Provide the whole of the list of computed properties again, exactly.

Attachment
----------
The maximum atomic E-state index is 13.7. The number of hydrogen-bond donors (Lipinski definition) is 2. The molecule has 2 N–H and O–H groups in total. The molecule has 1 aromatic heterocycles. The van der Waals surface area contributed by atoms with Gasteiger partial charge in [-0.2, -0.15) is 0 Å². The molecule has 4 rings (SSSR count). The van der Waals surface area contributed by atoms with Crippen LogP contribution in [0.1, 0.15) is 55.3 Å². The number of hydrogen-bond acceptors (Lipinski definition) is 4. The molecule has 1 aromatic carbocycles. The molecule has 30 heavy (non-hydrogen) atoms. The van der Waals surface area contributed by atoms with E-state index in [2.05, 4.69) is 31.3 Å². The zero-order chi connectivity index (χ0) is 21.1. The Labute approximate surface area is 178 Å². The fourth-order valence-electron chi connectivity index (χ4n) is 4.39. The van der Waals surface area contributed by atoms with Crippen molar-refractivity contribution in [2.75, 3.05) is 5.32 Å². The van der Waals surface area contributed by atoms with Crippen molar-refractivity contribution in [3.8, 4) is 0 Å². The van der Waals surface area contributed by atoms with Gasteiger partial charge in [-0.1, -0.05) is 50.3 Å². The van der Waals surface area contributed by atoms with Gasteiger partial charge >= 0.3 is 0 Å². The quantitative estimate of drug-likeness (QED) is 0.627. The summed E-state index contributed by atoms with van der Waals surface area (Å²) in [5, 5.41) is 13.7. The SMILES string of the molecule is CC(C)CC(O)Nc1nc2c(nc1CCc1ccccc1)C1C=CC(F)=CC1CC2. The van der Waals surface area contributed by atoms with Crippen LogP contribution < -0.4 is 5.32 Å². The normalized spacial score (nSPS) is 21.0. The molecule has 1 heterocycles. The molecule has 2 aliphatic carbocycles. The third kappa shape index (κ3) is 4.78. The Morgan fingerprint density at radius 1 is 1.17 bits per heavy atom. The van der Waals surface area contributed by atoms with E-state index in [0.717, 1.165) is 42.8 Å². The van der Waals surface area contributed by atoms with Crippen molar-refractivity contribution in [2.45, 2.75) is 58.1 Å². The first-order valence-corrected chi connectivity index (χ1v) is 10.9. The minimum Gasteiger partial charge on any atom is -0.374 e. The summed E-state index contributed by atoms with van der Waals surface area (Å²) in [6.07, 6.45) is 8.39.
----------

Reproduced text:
The maximum atomic E-state index is 13.7. The number of hydrogen-bond donors (Lipinski definition) is 2. The molecule has 2 N–H and O–H groups in total. The molecule has 1 aromatic heterocycles. The van der Waals surface area contributed by atoms with Gasteiger partial charge in [-0.2, -0.15) is 0 Å². The molecule has 4 rings (SSSR count). The van der Waals surface area contributed by atoms with Crippen LogP contribution in [0.1, 0.15) is 55.3 Å². The number of hydrogen-bond acceptors (Lipinski definition) is 4. The molecule has 1 aromatic carbocycles. The molecule has 30 heavy (non-hydrogen) atoms. The van der Waals surface area contributed by atoms with E-state index in [2.05, 4.69) is 31.3 Å². The zero-order chi connectivity index (χ0) is 21.1. The Labute approximate surface area is 178 Å². The fourth-order valence-electron chi connectivity index (χ4n) is 4.39. The van der Waals surface area contributed by atoms with Crippen molar-refractivity contribution in [2.75, 3.05) is 5.32 Å². The van der Waals surface area contributed by atoms with Crippen molar-refractivity contribution in [3.8, 4) is 0 Å². The van der Waals surface area contributed by atoms with Gasteiger partial charge in [-0.1, -0.05) is 50.3 Å². The van der Waals surface area contributed by atoms with Gasteiger partial charge >= 0.3 is 0 Å². The quantitative estimate of drug-likeness (QED) is 0.627. The summed E-state index contributed by atoms with van der Waals surface area (Å²) in [5, 5.41) is 13.7. The SMILES string of the molecule is CC(C)CC(O)Nc1nc2c(nc1CCc1ccccc1)C1C=CC(F)=CC1CC2. The van der Waals surface area contributed by atoms with Crippen LogP contribution < -0.4 is 5.32 Å². The normalized spacial score (nSPS) is 21.0. The molecule has 1 heterocycles. The molecule has 2 aliphatic carbocycles. The third kappa shape index (κ3) is 4.78. The Morgan fingerprint density at radius 1 is 1.17 bits per heavy atom. The van der Waals surface area contributed by atoms with E-state index in [0.717, 1.165) is 42.8 Å². The van der Waals surface area contributed by atoms with Crippen molar-refractivity contribution in [2.45, 2.75) is 58.1 Å². The first-order valence-corrected chi connectivity index (χ1v) is 10.9. The minimum Gasteiger partial charge on any atom is -0.374 e. The summed E-state index contributed by atoms with van der Waals surface area (Å²) in [6.07, 6.45) is 8.39.